Europe’s unlikeliest wildlife sanctuary: http://www.slate.com/articles/health_and_science/nuclear_power/2013/01/wildlife_in_chernobyl_debate_over_mutations_and_populations_of_plants_and.single.html
..."Chernobyl’s abundant and surprisingly normal-looking wildlife has
shaken up how biologists think about the environmental effects of
radioactivity. The idea that the world’s biggest radioactive wasteland
could become Europe’s largest wildlife sanctuary is completely
counterintuitive for anyone raised on nuclear dystopias. The news
isn’t good for all animals. Many species that like human
company—swallows, white storks, pigeons—mostly left the region along
with the people. Also, small creatures seem to be more vulnerable to the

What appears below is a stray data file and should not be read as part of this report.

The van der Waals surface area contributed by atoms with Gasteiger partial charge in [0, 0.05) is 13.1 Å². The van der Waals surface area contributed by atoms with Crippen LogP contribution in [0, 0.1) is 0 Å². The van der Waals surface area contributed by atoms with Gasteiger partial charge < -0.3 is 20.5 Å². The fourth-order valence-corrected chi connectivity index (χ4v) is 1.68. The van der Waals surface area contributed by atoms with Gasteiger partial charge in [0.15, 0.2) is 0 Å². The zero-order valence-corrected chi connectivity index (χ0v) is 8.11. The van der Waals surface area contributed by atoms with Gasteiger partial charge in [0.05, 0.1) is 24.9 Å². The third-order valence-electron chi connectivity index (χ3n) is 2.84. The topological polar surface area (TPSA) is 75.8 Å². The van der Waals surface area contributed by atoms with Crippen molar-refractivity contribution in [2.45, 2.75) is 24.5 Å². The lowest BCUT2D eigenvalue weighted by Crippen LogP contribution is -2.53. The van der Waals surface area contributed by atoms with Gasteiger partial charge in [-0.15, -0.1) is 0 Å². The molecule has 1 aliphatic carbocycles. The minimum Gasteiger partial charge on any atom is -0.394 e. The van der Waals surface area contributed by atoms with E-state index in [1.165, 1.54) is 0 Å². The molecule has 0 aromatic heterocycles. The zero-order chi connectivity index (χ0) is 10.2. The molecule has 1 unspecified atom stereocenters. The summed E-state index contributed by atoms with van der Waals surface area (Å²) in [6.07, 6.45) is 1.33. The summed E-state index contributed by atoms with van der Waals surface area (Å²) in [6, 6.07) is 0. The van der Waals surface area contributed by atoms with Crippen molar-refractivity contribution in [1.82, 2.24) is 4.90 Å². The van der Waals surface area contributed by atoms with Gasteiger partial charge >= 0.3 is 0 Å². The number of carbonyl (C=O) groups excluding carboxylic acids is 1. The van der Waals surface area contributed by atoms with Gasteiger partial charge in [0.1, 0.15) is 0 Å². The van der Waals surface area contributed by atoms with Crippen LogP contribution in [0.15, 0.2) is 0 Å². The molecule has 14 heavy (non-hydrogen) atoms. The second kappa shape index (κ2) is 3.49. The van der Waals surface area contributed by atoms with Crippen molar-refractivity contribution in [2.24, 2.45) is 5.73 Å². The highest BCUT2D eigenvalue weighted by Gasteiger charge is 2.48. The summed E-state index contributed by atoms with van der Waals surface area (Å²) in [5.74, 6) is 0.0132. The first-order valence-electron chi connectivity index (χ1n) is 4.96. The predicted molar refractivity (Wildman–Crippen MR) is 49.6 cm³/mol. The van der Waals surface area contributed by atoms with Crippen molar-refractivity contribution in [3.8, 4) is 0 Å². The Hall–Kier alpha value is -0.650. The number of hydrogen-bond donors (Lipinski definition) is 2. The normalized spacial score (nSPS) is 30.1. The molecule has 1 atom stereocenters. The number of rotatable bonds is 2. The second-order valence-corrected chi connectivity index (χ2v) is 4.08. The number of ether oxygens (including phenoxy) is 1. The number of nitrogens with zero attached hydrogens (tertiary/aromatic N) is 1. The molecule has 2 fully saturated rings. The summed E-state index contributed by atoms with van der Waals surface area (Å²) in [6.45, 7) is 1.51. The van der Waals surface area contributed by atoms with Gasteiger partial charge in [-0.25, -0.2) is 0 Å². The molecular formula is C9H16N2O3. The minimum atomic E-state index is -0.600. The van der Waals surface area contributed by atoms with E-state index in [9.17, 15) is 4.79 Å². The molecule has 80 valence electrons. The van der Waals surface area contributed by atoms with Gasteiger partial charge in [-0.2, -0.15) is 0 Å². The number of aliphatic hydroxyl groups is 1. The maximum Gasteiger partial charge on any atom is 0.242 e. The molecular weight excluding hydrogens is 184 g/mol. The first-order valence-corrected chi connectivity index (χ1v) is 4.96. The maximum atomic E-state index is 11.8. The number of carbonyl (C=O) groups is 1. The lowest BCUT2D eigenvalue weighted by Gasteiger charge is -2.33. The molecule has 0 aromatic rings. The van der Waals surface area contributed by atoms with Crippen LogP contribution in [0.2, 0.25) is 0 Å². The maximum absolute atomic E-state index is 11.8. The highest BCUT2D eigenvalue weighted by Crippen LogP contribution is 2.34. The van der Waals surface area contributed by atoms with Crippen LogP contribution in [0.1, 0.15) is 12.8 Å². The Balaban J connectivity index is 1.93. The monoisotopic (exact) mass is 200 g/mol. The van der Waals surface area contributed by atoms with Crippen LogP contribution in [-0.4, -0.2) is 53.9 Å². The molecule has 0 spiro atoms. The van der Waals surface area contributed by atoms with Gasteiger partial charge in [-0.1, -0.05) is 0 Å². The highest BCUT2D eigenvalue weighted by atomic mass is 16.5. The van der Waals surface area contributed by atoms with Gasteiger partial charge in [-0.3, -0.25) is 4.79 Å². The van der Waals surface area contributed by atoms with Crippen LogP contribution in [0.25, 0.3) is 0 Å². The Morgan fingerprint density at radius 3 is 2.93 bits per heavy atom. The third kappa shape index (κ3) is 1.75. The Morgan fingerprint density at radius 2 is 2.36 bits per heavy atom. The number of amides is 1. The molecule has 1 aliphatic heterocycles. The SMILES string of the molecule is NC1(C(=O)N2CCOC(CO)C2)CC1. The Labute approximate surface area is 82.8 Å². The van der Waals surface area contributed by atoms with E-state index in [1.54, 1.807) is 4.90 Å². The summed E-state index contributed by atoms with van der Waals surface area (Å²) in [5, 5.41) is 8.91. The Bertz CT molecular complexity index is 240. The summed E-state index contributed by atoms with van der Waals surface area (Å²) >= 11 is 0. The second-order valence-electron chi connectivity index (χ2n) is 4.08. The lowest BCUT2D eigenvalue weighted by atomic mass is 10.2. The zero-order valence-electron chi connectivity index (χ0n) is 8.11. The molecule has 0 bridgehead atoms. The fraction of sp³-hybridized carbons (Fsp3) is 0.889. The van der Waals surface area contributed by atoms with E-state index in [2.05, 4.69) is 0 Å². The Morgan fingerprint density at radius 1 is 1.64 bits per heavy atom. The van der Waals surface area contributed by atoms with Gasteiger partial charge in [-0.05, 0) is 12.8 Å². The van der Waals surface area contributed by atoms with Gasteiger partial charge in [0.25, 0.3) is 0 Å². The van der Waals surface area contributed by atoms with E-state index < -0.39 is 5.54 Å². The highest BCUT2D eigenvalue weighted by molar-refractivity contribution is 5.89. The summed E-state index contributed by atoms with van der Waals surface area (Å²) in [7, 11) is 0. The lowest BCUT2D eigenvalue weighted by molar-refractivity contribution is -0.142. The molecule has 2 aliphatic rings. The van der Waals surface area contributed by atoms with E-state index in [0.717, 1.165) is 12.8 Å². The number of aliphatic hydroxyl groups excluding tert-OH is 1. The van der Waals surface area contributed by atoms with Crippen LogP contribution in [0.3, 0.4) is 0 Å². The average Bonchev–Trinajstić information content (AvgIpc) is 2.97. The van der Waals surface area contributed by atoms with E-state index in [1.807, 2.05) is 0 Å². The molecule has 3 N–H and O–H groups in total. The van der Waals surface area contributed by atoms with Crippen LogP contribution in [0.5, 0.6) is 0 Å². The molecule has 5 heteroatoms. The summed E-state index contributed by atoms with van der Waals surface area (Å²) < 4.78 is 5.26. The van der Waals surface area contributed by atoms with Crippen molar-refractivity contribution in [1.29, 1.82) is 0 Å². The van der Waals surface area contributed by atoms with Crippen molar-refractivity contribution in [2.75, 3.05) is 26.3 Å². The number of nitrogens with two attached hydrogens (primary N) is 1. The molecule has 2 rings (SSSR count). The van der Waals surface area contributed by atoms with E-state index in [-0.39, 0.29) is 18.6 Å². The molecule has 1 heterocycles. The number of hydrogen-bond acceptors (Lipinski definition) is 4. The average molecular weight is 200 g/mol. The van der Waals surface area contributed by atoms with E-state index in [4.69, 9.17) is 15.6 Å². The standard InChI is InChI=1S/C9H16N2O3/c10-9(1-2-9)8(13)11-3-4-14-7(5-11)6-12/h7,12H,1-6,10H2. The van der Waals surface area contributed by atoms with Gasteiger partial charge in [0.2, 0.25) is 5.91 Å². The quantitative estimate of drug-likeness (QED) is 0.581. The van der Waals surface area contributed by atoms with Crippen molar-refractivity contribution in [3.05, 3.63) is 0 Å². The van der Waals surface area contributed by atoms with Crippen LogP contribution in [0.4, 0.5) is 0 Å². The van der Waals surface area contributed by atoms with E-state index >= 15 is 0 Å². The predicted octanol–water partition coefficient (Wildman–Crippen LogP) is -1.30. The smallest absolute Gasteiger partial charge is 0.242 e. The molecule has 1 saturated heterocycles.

effects of radiation than large ones. That may be why Chernobyl rodents
studied in the 1990s had shorter life spans and smaller litters than
their counterparts outside the zone. Stag beetles had uneven horns. But
it didn’t affect their population numbers. And because the health of
wild animal species is usually judged by their numbers rather than the
conditions of individuals, Chernobyl wildlife is considered healthy.
According to all the population counts performed by Ukraine and Belarus
over the past 27 years, there is enormous animal diversity and
abundance. The prevailing scientific view of the exclusion zone has
become that it is an unintentional wildlife sanctuary. This conclusion
rests on the premise that radiation is less harmful to wildlife
populations than we are."
Welcome to the Future of Neutron Scattering in Canada
a grassroots, nonpartisan movement of ordinary Canadians
that emerged in response to the lack of commitment by federal government(s) to build a new research reactor in Canada for nearly 2 decades.